True Anthum Commercial product that pulls in content and displays them on one page. Not clear how it works - the makers don't tell people. Thought that there's open source products that do the same - but not one product that does all of it.

Dual Boot and Virtualisation


Have a look at what is on your computer with a live start up like Ubuntu or Debian and use the application 'gparted'

We talked about what

For Windows and Linux dual boot - Install Windows first and the

If you want to change Grub options or get the master boot record to be Grub rather than linux then there is a utility called Super Grub Disk


Virtualisation allows operating systems to run within other operating systems.

This is very useful especially doing testing.

Oracle make a machine to do virtualisation - Virtual Box This emulates a computer so you can have a lot of virtual computers running at the same time.

Asterisk / VOIP / SIP

This talk was not planned in advance and really should have been, so thanks / sorry to everyone for sitting through those bits that should have been in the planning and not in the talk, and please get in touch if you have any questions that were missed in all the faffing about.


SIP accounts can be gotten freely (for incoming) or cheaply (for outgoing too) from sipgate or from other providers. A sip account will allow you to use the global Internet network to talk to people all over the world, whether or not they have Internet access. It is required that you have internet access, however, and a SIP client on a computer (softphone), dedicated IP phones or on mobile.

Asterisk is a free, open source PBX (Private Branch Exchange). You can use it to create a telephone system in your office / home / temporary event. All you need is a LAN and the ability of people there to connect to it through SIP clients, perhaps on mobiles. You can create internal SIP accounts and hook it up to external SIP connections or even BT lines.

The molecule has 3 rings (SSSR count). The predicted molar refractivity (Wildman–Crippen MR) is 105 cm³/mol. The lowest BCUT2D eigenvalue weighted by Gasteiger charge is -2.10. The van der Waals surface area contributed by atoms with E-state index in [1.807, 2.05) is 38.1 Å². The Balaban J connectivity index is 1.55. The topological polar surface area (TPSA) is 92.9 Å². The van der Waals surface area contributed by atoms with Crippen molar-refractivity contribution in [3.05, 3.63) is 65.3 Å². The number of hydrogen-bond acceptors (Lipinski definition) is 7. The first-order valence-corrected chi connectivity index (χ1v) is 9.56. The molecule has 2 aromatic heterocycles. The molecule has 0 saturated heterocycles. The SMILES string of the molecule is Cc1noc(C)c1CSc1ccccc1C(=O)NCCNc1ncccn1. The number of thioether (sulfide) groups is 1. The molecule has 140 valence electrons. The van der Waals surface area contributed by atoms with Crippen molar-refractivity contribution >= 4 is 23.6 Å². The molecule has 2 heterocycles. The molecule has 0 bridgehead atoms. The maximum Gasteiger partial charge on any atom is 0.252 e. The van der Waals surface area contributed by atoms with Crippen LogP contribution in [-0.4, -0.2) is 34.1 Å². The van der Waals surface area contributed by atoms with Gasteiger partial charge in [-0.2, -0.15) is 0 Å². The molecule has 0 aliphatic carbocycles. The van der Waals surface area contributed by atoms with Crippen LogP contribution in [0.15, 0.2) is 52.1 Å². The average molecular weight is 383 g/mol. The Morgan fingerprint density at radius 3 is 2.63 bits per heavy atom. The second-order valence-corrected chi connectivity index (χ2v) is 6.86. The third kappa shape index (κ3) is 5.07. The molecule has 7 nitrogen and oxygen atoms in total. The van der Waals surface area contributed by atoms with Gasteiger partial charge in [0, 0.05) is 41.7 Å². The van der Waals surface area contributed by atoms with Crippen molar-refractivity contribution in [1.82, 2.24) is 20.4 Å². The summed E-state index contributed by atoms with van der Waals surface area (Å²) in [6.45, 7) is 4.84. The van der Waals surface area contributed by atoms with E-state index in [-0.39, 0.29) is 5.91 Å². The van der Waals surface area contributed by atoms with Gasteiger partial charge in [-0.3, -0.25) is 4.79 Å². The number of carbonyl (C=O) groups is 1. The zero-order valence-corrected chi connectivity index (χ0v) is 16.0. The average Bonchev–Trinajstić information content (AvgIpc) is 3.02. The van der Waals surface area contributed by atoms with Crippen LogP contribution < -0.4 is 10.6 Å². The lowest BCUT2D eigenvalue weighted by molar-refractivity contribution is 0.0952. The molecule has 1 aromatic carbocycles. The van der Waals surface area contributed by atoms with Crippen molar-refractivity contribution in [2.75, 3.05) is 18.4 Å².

It is technical and there is a learning curve. It was not possible to give you a complete "how-to" in the time available. However if you are interested in setting up Asterisk there are a number of web sites and mailing lists that can help you. Voip-Info is a community-maintained site that has good Asterisk documentation and you can find forums and mailing lists at Asterisk.org.

There's a web GUI for it called FreePBX and if you want to get started quickly (but you need a dedicated machine, or at least a dedicated hard drive and dual boot) you can download a CD with a whole system on it based on CentOS which includes Asterisk and FreePBX. It's called Trixbox.

Contact me

I'd love to get involved in some Asterisktivism so if you think I could possibly help with whatever good stuff you're doing please don't hesitate to get in touch - naomirosenberg@yahoo.co.uk

And, while you're here ...

Our father, who art in /sbin,
init is thy name.
Thy PID is 1;
Thy children run
In user space as they do in kernel.
Give us this day our daily RAM
And forgive us our interrupts
As we are nice to those who interrupt us.
Lead us not into uncaught exception
And deliver us from SIGKILL
For thine is the system
And thou art the saviour
For ever and ever – until we upgrade yer!

(PS. I'm now not sure about the technical accuracy of how I'm using the term "interrupts". Answers on a postcard to naomirosenberg@yahoo.co.uk please!)